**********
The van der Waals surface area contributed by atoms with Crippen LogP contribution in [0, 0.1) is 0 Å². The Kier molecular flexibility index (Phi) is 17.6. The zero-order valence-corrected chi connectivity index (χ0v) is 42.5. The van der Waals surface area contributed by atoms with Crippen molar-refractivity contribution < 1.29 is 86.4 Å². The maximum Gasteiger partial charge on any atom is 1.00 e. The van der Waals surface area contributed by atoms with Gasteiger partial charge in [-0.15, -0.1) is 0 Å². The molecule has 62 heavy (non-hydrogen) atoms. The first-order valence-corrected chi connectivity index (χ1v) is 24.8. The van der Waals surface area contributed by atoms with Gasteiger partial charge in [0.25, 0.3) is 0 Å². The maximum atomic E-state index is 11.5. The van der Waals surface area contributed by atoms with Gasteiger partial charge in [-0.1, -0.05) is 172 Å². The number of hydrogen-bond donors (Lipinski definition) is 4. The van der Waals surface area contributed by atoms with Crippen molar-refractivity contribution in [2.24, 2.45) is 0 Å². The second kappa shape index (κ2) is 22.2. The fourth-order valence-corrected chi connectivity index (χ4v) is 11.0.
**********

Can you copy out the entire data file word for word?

The van der Waals surface area contributed by atoms with Crippen LogP contribution in [0, 0.1) is 0 Å². The Kier molecular flexibility index (Phi) is 17.6. The zero-order valence-corrected chi connectivity index (χ0v) is 42.5. The van der Waals surface area contributed by atoms with Crippen molar-refractivity contribution < 1.29 is 86.4 Å². The maximum Gasteiger partial charge on any atom is 1.00 e. The van der Waals surface area contributed by atoms with Gasteiger partial charge in [-0.15, -0.1) is 0 Å². The molecule has 62 heavy (non-hydrogen) atoms. The first-order valence-corrected chi connectivity index (χ1v) is 24.8. The van der Waals surface area contributed by atoms with Gasteiger partial charge in [0.25, 0.3) is 0 Å². The maximum atomic E-state index is 11.5. The van der Waals surface area contributed by atoms with Gasteiger partial charge in [-0.1, -0.05) is 172 Å². The number of hydrogen-bond donors (Lipinski definition) is 4. The van der Waals surface area contributed by atoms with Crippen molar-refractivity contribution in [2.24, 2.45) is 0 Å². The second kappa shape index (κ2) is 22.2. The fourth-order valence-corrected chi connectivity index (χ4v) is 11.0.